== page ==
This invention relates to method and means for testing the storage cells of a static semiconductor memory, and more particularly to improvements therein.
It is customary, in testing static semiconductor memories, to write test patterns and then to read out these test patterns. It has been found that when data is written into the memory and read out immediately thereafter, although the memory passes that test, if an interval of anywhere from 10 to 30 seconds is allowed to elapse before the data is read out again, the memory data will have changed in certain of its storage cells. These are called "delay fails." These delay fails are caused by the load devices used in the memory cell being defective and the reason that this is undetected when an active test such as has been described is conducted is that there is a stray capacitance which exists between the node into which the load device is connected in the memory cell and the substrate, which, over short intervals such as have been indicated, acts to maintain the voltage which would otherwise be supplied to the storage cell through the load device. The stray capacitance is eventually discharged by shunt leakage current.
Since there is always stray capacitance present as a result of the cell construction, unless the effects thereof can be counteracted or minimized, the testing of cells has to proceed at a rather slow pace in order to accurately detect the delay fails which are costly in terms of labor and test throughput.
An object of this invention is the provision of a method and means for increasing the speed of memory testing while enabling the detection of delay fails.
Another object of this invention is the provision of a method and means for minimizing the effects of stray capacitance in the testing of memory cells.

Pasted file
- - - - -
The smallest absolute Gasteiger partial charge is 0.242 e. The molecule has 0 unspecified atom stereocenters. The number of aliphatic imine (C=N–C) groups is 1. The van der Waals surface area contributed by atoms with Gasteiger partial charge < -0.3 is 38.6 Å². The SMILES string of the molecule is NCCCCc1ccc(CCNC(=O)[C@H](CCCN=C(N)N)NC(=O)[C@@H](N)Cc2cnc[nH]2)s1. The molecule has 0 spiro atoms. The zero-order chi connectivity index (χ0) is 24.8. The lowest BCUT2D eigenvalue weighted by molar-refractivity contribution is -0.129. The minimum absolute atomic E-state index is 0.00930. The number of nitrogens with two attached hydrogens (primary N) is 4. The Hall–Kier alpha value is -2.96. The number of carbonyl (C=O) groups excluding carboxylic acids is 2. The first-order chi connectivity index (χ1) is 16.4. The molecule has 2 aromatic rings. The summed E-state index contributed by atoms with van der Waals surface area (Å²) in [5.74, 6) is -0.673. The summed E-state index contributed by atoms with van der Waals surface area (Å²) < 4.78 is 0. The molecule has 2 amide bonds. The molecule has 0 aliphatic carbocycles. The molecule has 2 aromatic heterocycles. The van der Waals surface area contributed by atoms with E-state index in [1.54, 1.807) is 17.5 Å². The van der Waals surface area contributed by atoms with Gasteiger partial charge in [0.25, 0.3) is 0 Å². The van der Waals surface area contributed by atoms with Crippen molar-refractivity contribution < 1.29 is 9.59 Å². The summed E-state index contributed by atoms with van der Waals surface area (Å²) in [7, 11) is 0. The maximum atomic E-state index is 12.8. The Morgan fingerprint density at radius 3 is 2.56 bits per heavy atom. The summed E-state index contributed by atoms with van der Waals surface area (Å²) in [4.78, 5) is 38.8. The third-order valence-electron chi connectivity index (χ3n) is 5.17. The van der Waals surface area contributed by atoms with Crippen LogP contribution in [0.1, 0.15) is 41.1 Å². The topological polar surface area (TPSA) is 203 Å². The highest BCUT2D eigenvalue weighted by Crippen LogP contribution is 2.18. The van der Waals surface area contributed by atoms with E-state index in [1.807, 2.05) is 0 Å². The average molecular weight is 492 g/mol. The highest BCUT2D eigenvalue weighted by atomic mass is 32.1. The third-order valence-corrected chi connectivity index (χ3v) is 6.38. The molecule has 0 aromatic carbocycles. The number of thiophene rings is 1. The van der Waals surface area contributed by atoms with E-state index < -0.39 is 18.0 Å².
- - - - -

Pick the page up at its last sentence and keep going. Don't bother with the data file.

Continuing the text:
Still another object of the present invention is the provision of an improved and novel method and means for testing semiconductor memory cells.
The foregoing and other objects of the invention are achieved in one method by increasing the temperature of the memory chip to 80 example whereby the shunt leakage current is increased to an extent that the waiting period required to accurately test for "delay fails" is reduced considerably. A preferred method for the test however is to test the chip at room temperature while shining light on the chip. This technique also can cause a tremendous increase in the leakage current whereby the test for delay fails can proceed with a minimum of delay before the test.
The novel features of the invention are set forth with particularity in the appended claims. The invention will best be understood from the following description when read in conjunction with the accompanying drawing which illustrates the typical memory cell.